|Rates: $120 - $175
Departure: Hue City
Return To: DaNang City
Duration: 5 Days / 4 Nights
Destination To Visit: Hue Imperial Citadel - Thien Mu Pagoda - Tomb - Hoi An Ancient Town - Da Nang - Cham Museum - My Khe Beach - Marble Mountain
This tour from Hue to Hoi an ancient town will offer you a chance to visit the two of famous World Cultural Heritages of Vietnam: Imperial Hue City and Hoi an ancient town. As you know, Hue was the former feudal capital of Vietnam during Nguyen Dynasty from 1802 to 1945. This small and quiet city is widely known for magnificent architecture, pagodas and royal tombs laid in many small villages and surrounding hills. Though this royal residence was all destroyed during the 1968 Tet Offensive, it is still fascinating to walk among the ruins for most tourists especially foreign tourists. Moreover, you will enjoy the charming and magnificent scenery of the landscapes on the way from Hue to Hoi an, visiting the Cham Museum, China Beach and Marble Mountain – three of attractive tourist sites of Da nang city. The tour ends at Hoi an ancient town, which was originally a Cham seaport but has been influenced down the centuries by a myriad of traders from various cultures.
Day 1: Arrival – Hue
On arrival Phu Bai Airport, you are met and transferred to hotel in Hue.
We spend this afternoon to visit Hue with the massive citadel, containing the Imperial City and the Purple Forbidden City.
We stay overnight in Hue city.
Day 2: Hue (L)
In the morning, we both have breakfast at our hotel.
We spend all the morning to take boat ride on Perfume River to visit Thien Mu Pagoda and Minh Mang Tomb.
Then, we have lunch at nice local restaurant.
In the afternoon: we continue our journey by visiting Tu Duc and Khai Dinh's Tombs, shopping at Dong Ba market.
We stay overnight in hotel in Hue.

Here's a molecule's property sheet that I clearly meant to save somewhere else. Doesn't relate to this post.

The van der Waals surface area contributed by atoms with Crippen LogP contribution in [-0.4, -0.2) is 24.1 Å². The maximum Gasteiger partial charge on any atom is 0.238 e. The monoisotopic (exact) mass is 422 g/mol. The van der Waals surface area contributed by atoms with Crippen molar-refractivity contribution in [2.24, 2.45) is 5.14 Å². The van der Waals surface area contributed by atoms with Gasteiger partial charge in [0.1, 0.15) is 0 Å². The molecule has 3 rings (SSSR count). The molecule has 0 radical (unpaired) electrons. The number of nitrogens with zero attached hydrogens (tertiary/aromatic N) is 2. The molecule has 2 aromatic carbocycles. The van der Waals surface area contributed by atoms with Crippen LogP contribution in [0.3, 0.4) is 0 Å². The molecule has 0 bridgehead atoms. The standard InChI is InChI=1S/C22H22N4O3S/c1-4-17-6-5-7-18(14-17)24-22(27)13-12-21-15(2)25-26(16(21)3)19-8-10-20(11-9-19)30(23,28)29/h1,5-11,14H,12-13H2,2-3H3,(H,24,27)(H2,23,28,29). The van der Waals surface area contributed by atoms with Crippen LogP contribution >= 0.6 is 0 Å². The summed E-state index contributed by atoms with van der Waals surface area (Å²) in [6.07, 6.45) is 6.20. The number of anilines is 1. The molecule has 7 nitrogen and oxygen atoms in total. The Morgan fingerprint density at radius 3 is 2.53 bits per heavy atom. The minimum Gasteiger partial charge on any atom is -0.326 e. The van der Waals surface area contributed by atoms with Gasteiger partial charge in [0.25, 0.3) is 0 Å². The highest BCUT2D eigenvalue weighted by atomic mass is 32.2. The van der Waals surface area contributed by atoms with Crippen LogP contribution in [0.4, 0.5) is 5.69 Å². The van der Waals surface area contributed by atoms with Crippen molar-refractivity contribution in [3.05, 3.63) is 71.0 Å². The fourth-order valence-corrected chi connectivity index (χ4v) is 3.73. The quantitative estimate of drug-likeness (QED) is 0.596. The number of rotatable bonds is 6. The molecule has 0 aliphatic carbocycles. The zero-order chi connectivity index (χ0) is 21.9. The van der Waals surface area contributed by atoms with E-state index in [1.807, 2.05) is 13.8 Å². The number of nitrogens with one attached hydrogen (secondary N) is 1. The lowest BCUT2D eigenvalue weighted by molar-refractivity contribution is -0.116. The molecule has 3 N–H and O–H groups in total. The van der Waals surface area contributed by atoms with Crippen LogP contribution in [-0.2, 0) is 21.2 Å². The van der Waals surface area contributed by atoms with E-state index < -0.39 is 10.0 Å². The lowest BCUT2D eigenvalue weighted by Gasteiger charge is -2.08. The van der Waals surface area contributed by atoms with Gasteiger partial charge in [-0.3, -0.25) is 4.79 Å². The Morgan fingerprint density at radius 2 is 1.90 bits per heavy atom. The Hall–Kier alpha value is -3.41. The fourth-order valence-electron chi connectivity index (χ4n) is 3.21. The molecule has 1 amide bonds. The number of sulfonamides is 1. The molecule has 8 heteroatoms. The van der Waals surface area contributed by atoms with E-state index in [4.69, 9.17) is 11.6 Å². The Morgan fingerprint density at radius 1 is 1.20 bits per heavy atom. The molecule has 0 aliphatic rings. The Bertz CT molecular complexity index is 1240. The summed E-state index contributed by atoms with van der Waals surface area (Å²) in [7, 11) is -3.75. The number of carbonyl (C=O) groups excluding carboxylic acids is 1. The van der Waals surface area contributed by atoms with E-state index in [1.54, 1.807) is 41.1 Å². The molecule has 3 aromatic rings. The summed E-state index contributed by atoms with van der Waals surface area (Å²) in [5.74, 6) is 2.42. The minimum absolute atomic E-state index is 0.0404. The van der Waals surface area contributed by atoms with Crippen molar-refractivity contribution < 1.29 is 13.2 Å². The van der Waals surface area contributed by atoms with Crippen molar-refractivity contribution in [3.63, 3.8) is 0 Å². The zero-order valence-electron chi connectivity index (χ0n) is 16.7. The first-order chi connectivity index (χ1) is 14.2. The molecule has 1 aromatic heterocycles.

Day 3: Hue – Hoi an
In the morning, heading out of the town, we drive towards the south to Hoi an ancient town.
Along the way to Hoi an, we can break the journey in Lang Co Beach for a leisurely swim and an enjoyable visit to a nearby fishing village. The winding road begins as we make our way up the spectacular Hai Van pass. A view from the top of the pass is one of Vietnam’s most impressive panoramic scenes.
We reach Hoi an ancient town in the late afternoon. You will be transferred to the hotel in Hoi an. This tour ends.
The next stop of our trip is Da nang which is famous for the Cham Museum. After seeing this sight we continue to the My Khe Beach and the Marble Mountain, of which the peaks represent the five elements of the universe.
We reach Hoi an in the late afternoon, stay overnight in Hoi an. Ending this tour.
--- Tour cost per person ---
2 - 3 pax
4 - 8 pax
Private A/C Transportation
English speaking guide
Meals indicated in the itinerary (B = Breakfasts, L= Lunch, D = Dinner)
The Imperial City at Hue is the best-preserved remnant of a vast citidel and royal quarters that once existed on the site. To put the ruins into context, it is important to consider how they were originally used.
In the early 19th century the Emperor Gia Long consulted geomancers to find the best place to build a new palace and citadel. The geomancers chose the present site at Hue. The Emperor wished to recreate, in abbreviated form, a replica of the Forbidden City in Beijing. At his command, tens of thousands of laborers were conscripted to dig a ten kilometer moat and earthen walls to form the outer perimeter of the citidel. Later, the earthen walls were replaced by two-meter-thick stone walls built in the style of the French military architect Vauban. Due to the topography, the citadel faced east toward the Perfume river (unlike the Forbidden City in Beijing, which faced due south). The Emperor decided to locate his own palace within the walls of the citadel along the east side nearest the river. A second, smaller set of walls and moat defined the area of the "Purple Forbidden City," where the Emperor built a network of palaces, gates, and courtyards that served as his home and the administrative core of the Empire.
By the time the last Emperor of Vietnam stepped down in the mid 20th century, the Purple Forbidden City had acquired many dozens of pavilions and hundreds of rooms. Although improperly maintained (the city suffered from frequent termite and typhoon damage) it nevertheless remained an imposing spectacle. All of that changed in 1968, when American military forces in Vietnam, reacting to the communist takeover of Hue, ordered the city retaken. American bombs blasted the majority of the city into rubble, sparing only a handful of buildings.
Nowadays the city has been declared a UNESCO site and the remaining buildings have been lovingly restored. But, much of the site was so badly damaged that it has been given over to vast rice fields that cover most of the Purple Forbidden City. Even so, the remaining buildings are sufficient to give the visitor a sense of how the Vietnamese interpreted Chinese imperial architecture and adapted it to their culture.